Working at Creativity

A. Michael Shumate

A. Michael Shumate

Can creativity be cultivated?
Albert Einstein is not remembered for his graphic design, but he was responsible for an abundance of creative new ideas in the field of physics. Not all creativity is visual. Or musical. Or literary. Every area of human endeavor has the potential for creativity. Read what Einstein said about solving creative problems: “As one grows older, one sees the impossibility of imposing your will on the chaos with brute force. But if you are patient, there may come that moment when, while eating an apple, the solution presents itself politely and says, ‘Here I am!’”

To be sure, it is wonderful to have an inspired idea occur to you. It feels like magic. And if the idea really was inspired, it can work like magic, too.

How do those moments happen? I don’t know. But I do know how to encourage them to happen more often.

One way is to get engaged, really, deeply invested in your creative project as early as you can. Puzzle over the issue. Be hard on yourself, and don’t settle for a mediocre solution.

Then put the problem aside. Let your subconscious work on it for a while. Come back to it and slave on it again. Then put it aside again or sleep on it. I can’t tell you how often a beautiful solution has presented itself to me in a dream or when working on something completely different. The answer just percolates to the surface unbidden, as Einstein suggested. Most often, such inspirations really do work well.

But if you are a procrastinator, someone who gets to a job at the last possible moment, you can forget about “percolation time.” To summon that kind of help, you have to get the subconscious truly engaged. Once that has been done, your subconscious will work on your issue while you turn your conscious attention to something else. The key is that you have to give your subconscious time. If you don’t, it doesn’t have a chance to come up with those breakthroughs.

You might think that Einstein was saying that you can’t influence the process of getting inspiration, but if you know anything about how he worked, you will see that he was advocating the method I’ve just explained.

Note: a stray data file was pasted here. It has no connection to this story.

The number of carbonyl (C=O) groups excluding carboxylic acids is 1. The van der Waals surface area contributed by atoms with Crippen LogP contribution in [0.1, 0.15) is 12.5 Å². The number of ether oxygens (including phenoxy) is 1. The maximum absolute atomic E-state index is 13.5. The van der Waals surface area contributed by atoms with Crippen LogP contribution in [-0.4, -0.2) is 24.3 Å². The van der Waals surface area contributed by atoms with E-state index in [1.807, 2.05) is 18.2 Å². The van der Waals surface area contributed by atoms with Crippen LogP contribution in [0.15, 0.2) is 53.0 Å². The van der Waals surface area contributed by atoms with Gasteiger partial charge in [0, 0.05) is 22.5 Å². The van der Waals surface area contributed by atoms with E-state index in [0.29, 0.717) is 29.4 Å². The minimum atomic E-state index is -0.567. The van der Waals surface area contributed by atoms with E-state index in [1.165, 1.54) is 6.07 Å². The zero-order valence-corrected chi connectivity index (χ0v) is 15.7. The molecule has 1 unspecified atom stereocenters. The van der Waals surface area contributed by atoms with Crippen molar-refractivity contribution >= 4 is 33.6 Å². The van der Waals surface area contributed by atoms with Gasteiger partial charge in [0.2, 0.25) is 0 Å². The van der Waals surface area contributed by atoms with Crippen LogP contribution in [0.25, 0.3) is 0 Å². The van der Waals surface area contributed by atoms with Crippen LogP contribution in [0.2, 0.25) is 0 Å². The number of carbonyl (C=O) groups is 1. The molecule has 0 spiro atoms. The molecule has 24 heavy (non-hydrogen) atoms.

Here’s another key principle: don’t simply sit and wait for inspiration to strike. Leonardo da Vinci said: “It has long since come to my attention that people of accomplishment rarely sat back and let things happen to them. They went out and happened to things.”

Why do I bring this up?

Because those who fail to be proactive are artistic dilettantes, dabblers, pretenders.

Chuck Close is a celebrated photographic-realist painter. He was born with prosopagnosia, a brain defect that leaves him unable to recognize faces. Paradoxically, he made a successful career painting giant, ultra-realistic portraits. In 1988, he suffered a spinal artery collapse that left him almost totally paralyzed. Most people would have given up painting at that point, but he did not. Since then, he has continued to create giant portraits. Because his finer motor skills have been ruined by the paralysis, he breaks his portraits into large, multicolored boxes, each presenting an overall color.

Chuck Close’s triumph over such obstacles lends weight to his famous quote: “Inspiration is for amateurs — the rest of us just show up and get to work.”

Some people imagine that creativity is a mystical phenomenon that can’t be promoted or consciously influenced. I beg to differ (and apparently, so do Einstein, da Vinci and Chuck Close).

By your actions you can summon the muse. How do you increase the “eureka! moments”? One way is to stimulate as much of your brain as possible.

Working The System
The system I have already explained does exactly this. In relation to corporate identity design, we could make a checklist like this:
• Interview your clients.
• Discover specifically what they do
• Learn how they differ from their competitors
• Consider how their product or service might be represented simply